I had to laugh as I opened the blog this morning with trepitation. I had skipped two days. yes I was busy creating a chore chart and having a wonderful date with my husband. What greated me: “Anything worth doing is worth doing badly”. well said.
A wonderful lady I admire talks about earning your promotion in your own home. As a newlywed it’s just you and your husband doing everything…the little children come along and it’s you and your husband doing more than everything. The at some point your husband becomes more and more busy just trying to provide for all these people and suddenly it’s you doing almost everything alone. Well…almost alone. You with your entourage doing everything alone.
To earn your promotion is to change in your role from grunt laborer to manager in your home. I love that idea and I really like the images it creates in my brain….me with clipboards going around to check all of the chores being done to ensure quality or me relaxing with a book while the house gets cleaned around me…it’s just that it doesn’t ever look like that in my home. I also don’t believe leadership is that way. I’m a fan of servant leadership…Jesus washed His disciples feet. He did delegate responsibilities so that He could spend more time teaching and helping people, but he also wasn’t above doing anything. Becoming a manager in my home doesn’t mean I’m above scrubbing floors.
Earning your promotion is work. It takes a lot of work to teach and encourage your children to do a job right. It frequently takes more time than doing the very job yourself. It also can be counter productive to the family work idea of working together. Yes we sometimes need to divide and conquer, but I always try to keep in mind the bonding aspect of working together. We try and clean at the same time. We also have what we call kitchen time. These are the chores surrounding meals that bring everyone in the kitchen at some point to get the meal on the table and cleaned up. Divided responsibilities…but working towards the same goal. We all need to be reminded that it is the same goal-so that they see their small job (sweeping under the table) as part of the whole experience we’re going for (a peaceful dinner….hey it might happen in bits and spurts in between the scattered conversation, spills, needs expressed, and last minute “mom I forgot to tell you I need to be there now” kinds of things).
I did finally make a chore chart. Make being a strong word for what actually happened. I did write on a bunch of 3×5 cards all of the chores I want done. Every family member has a slot. The older children have a room for the week that they keep tidy. The younger children each help one older child with that responsibility. The colorful cards at the bottom are all the chores for each zone. Whenever an additional chore is needed for computer time or due to excessive whining about chores…they can pic a chore from the zone we are in. I like that. It’ll help get those chores done and keep me from assiging them something random. They like the deeper cleaning chores anyway-children love to dust and wash windows. I don’t know why.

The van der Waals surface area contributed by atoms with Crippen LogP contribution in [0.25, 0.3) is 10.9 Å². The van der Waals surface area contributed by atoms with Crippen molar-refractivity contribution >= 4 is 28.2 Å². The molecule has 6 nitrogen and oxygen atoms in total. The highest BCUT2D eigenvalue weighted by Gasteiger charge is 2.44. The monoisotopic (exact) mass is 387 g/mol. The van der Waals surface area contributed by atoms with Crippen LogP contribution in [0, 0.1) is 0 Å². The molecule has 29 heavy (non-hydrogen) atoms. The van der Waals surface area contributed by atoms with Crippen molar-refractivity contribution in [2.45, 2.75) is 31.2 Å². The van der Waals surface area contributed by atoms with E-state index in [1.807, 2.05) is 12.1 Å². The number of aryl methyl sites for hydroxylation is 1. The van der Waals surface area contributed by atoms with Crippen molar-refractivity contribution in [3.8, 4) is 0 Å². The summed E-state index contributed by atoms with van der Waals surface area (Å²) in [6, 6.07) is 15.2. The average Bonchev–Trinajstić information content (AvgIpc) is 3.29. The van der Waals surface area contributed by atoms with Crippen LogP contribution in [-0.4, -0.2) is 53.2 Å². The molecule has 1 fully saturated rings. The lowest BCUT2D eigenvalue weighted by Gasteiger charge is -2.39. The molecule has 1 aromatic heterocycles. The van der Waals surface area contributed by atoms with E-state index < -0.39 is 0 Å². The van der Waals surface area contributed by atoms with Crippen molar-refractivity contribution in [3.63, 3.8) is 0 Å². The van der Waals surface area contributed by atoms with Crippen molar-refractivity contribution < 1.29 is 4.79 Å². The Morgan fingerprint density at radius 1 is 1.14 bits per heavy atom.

Things I have noticed…
I haven’t yet really gotten on the menu planning phase. I’m working towards that again. Everytime before I shop I ask my children what they want to eat, then I censor out all the junkfood, they recognize that I’m not going to buy it this time either and they generally say “food”. Now that we have a cook, they are much more opinionated. HURRAH.
It is easier to have specific responsibilities than to just tell them to help.
Checking up on everything is a pain. There isn’t really a way around it. “You get what you inspect, not what you expect” is true.
Chore charts don’t work when I’m not home until they are a habit. Yesterday we were gone for 7 wonderful hours. Children were all fed and were taken care of and playing well together-in a huge tent that took up a bulk of our large living room…but the kitchen and the laundry.
So why do all this extra work? Why go to the trouble of making a chore chart, following through, nagging ( i mean of course politely inviting the children to help and lovingly reminding them when they have forgotten due to the sweet tenderness of their young brains)…why do all of that? Is it because you want a clean house? well yeah. Is it because you want to teach your children to work and be repsonisble? yeah. is it because they help make this mess? yeah. It is all of that. It is also the bonding power of work done together and for a common goal. The cleaning helps make your house clean, but working together makes it a home.
Now as soon as I can find my camera I will post a picture. a place for everything and everything in the place your children put it. sigh